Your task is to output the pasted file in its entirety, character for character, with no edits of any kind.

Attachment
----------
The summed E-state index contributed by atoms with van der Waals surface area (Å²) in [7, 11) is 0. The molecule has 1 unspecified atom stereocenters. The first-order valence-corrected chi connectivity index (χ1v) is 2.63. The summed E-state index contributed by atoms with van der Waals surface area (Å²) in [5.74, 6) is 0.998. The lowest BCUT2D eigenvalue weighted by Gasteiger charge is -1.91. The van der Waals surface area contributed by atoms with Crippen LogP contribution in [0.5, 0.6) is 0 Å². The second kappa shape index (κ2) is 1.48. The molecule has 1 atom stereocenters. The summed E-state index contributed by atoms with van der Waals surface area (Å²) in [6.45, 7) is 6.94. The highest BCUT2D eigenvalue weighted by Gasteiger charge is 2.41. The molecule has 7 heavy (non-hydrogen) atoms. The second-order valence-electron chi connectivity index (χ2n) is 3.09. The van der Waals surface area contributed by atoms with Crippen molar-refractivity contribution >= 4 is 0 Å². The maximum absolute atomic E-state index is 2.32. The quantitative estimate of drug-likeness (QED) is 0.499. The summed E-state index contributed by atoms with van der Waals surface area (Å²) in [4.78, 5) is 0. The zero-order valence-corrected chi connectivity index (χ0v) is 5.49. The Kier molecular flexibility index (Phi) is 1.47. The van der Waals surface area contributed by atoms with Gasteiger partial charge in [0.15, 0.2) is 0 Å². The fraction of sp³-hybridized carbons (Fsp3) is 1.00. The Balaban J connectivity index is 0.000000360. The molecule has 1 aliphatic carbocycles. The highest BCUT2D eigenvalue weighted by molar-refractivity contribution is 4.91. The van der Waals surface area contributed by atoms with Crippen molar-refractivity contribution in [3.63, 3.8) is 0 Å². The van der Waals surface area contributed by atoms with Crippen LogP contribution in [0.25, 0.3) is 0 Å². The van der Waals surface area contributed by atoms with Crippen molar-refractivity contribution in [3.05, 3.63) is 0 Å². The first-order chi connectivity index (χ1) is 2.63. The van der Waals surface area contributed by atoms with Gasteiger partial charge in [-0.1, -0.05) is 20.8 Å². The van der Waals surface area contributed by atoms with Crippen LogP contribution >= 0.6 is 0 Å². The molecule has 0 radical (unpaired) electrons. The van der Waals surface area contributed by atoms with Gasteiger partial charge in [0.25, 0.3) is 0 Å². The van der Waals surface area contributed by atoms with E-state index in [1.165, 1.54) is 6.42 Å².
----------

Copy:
The summed E-state index contributed by atoms with van der Waals surface area (Å²) in [7, 11) is 0. The molecule has 1 unspecified atom stereocenters. The first-order valence-corrected chi connectivity index (χ1v) is 2.63. The summed E-state index contributed by atoms with van der Waals surface area (Å²) in [5.74, 6) is 0.998. The lowest BCUT2D eigenvalue weighted by Gasteiger charge is -1.91. The van der Waals surface area contributed by atoms with Crippen LogP contribution in [0.5, 0.6) is 0 Å². The second kappa shape index (κ2) is 1.48. The molecule has 1 atom stereocenters. The summed E-state index contributed by atoms with van der Waals surface area (Å²) in [6.45, 7) is 6.94. The highest BCUT2D eigenvalue weighted by Gasteiger charge is 2.41. The molecule has 7 heavy (non-hydrogen) atoms. The second-order valence-electron chi connectivity index (χ2n) is 3.09. The van der Waals surface area contributed by atoms with Crippen molar-refractivity contribution >= 4 is 0 Å². The maximum absolute atomic E-state index is 2.32. The quantitative estimate of drug-likeness (QED) is 0.499. The summed E-state index contributed by atoms with van der Waals surface area (Å²) in [4.78, 5) is 0. The zero-order valence-corrected chi connectivity index (χ0v) is 5.49. The Kier molecular flexibility index (Phi) is 1.47. The van der Waals surface area contributed by atoms with Gasteiger partial charge in [0.15, 0.2) is 0 Å². The fraction of sp³-hybridized carbons (Fsp3) is 1.00. The Balaban J connectivity index is 0.000000360. The molecule has 1 aliphatic carbocycles. The highest BCUT2D eigenvalue weighted by molar-refractivity contribution is 4.91. The van der Waals surface area contributed by atoms with Crippen molar-refractivity contribution in [3.63, 3.8) is 0 Å². The van der Waals surface area contributed by atoms with Crippen LogP contribution in [0.25, 0.3) is 0 Å². The van der Waals surface area contributed by atoms with Crippen molar-refractivity contribution in [3.05, 3.63) is 0 Å². The first-order chi connectivity index (χ1) is 2.63. The van der Waals surface area contributed by atoms with Gasteiger partial charge in [-0.1, -0.05) is 20.8 Å². The van der Waals surface area contributed by atoms with Crippen LogP contribution >= 0.6 is 0 Å². The molecule has 0 radical (unpaired) electrons. The van der Waals surface area contributed by atoms with Gasteiger partial charge in [0.25, 0.3) is 0 Å². The van der Waals surface area contributed by atoms with E-state index in [1.165, 1.54) is 6.42 Å².